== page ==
The End: facing a sea of poison oak- my third and final hike with Mars Bonfire.
I had a number of conversations with John Childress and Robert Rice, two of the group who explored the mines back around 1980. Both John and Robert felt then and now that the mines they explored are of Spanish origin and that those who worked the Gillette Mine(s) should have gone farther south into Redrock Canyon. They gave the following reasons for this belief:
1. One of the mines has leached iron stalactites and calcite, which was tested by a college geologist as 200 years old.
2. Mescal cactus found near the mines is not indigenous to the area.
3. Spanish style “X’s” and crosses were carved in the rocks in a small dry canyon just west of the mines.
4. Some very old iron fragments from a wagon axle perhaps dating back to the Spanish Mission Period were found near the mines.
5. There are no mine ore tailings by the entrances to the mines. This might indicate the availability of forced Native American labor to remove and process the tailings.
However, a geology professor I consulted stated that none of the usual methods of dating stalactites and calcite would be able to resolve the difference between 100 vs. 200 of age. Also, the California Journal of Mining reports two old Anglo-owned gold mines in that same area (The Great West and Silver Mountain Mines). John and Robert also found indication of early activity by Anglo miners in the area. (Remnants of a victoria-era woman’s high-button leather shoe and a pick ax head lodged 20 feet up a tree pointing the way to the mines.)
the way to the mine: note the pick axe in the tree (ca 1980)
Let me suggest the possibility that the mines are of Spanish origin and that Anglo miners, a hundred years later, found them and continued mining them.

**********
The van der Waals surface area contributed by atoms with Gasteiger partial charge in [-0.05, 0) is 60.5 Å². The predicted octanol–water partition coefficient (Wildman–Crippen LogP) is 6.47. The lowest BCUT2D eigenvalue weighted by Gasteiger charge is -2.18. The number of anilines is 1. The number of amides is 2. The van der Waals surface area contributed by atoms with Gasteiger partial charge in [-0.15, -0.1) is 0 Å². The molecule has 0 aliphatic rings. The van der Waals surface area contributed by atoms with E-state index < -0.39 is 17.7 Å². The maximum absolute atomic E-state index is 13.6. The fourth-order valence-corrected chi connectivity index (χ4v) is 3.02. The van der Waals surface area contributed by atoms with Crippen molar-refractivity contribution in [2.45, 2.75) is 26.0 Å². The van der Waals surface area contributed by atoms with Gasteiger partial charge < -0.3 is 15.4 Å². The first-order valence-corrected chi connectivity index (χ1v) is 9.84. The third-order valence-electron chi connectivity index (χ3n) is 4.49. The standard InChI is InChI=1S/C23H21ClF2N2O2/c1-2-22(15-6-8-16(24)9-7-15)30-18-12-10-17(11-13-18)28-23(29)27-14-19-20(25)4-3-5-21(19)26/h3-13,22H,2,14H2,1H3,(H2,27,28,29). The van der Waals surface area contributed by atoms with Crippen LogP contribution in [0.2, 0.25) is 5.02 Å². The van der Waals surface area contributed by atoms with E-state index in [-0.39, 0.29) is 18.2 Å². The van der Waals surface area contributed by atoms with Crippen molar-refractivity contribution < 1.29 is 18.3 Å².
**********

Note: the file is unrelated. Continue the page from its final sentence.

John and Robert both comment on the attractiveness of the canyon as compared to the surrounding area. With its fir trees and abundant water it is substantially cooler than the hot, arid, treeless slopes surrounding it. It must have seemed a veritable oasis to the original inhabitants as well as these early miners, whoever they were. Also, I suspect that trails now long gone led into the canyon making access to it far easier than is now the case.
John Childress and Robert Rice at entrance to one of the Redrock Mines (1980)
Why did we fail? John and Robert and their companions had a powerful motivation to reach the mines and explore them by backpacking and camping, which I lacked. This was their belief that the Los Padres Mine was within their grasp. They did not limit themselves to day hikes.
Hopefully, this article may inspire a stronger hiker and a more competent historian than myself to do additional research on this little-known area of Los Angeles County and recover more of its lost history.
My sincere appreciation to John and Robert, as well as Joe Benz for their patience and good humor in answering my numerous requests for information on the geography and history of this area. Without their help, this article could not have been written. As of November 2006 the Warm Springs Fire Road (FR6N321) has been closed indefinitely by the Forest Service thus the only present access is via Templin Highway.
Responding to the writer’s pleas that a younger and more capable hiker find the long lost Redrock Canyon mines, British mountaineer Kevin Dixon on his 4th solo attempt succeeded in reaching Redrock Canyon and explored one of its 3 mines on Dec 9, 2006. This was only the second known visit since 1932 and the first since 1980.